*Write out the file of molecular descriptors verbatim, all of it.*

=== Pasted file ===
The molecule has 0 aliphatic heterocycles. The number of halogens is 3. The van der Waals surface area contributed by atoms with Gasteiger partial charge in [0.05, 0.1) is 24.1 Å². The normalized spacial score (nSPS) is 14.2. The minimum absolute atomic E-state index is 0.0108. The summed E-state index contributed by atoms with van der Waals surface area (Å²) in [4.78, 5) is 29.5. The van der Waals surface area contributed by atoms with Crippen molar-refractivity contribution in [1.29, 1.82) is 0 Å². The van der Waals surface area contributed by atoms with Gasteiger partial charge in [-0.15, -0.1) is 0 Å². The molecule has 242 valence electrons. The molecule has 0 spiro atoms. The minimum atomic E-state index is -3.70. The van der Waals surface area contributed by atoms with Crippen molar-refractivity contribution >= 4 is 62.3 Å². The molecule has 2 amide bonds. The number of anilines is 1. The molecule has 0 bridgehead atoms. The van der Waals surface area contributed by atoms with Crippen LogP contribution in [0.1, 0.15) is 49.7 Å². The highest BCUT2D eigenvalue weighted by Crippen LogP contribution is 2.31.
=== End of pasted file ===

The molecule has 0 aliphatic heterocycles. The number of halogens is 3. The van der Waals surface area contributed by atoms with Gasteiger partial charge in [0.05, 0.1) is 24.1 Å². The normalized spacial score (nSPS) is 14.2. The minimum absolute atomic E-state index is 0.0108. The summed E-state index contributed by atoms with van der Waals surface area (Å²) in [4.78, 5) is 29.5. The van der Waals surface area contributed by atoms with Crippen molar-refractivity contribution in [1.29, 1.82) is 0 Å². The van der Waals surface area contributed by atoms with Gasteiger partial charge in [-0.15, -0.1) is 0 Å². The molecule has 242 valence electrons. The molecule has 0 spiro atoms. The minimum atomic E-state index is -3.70. The van der Waals surface area contributed by atoms with Crippen molar-refractivity contribution >= 4 is 62.3 Å². The molecule has 2 amide bonds. The number of anilines is 1. The molecule has 0 bridgehead atoms. The van der Waals surface area contributed by atoms with Crippen LogP contribution in [0.1, 0.15) is 49.7 Å². The highest BCUT2D eigenvalue weighted by Crippen LogP contribution is 2.31.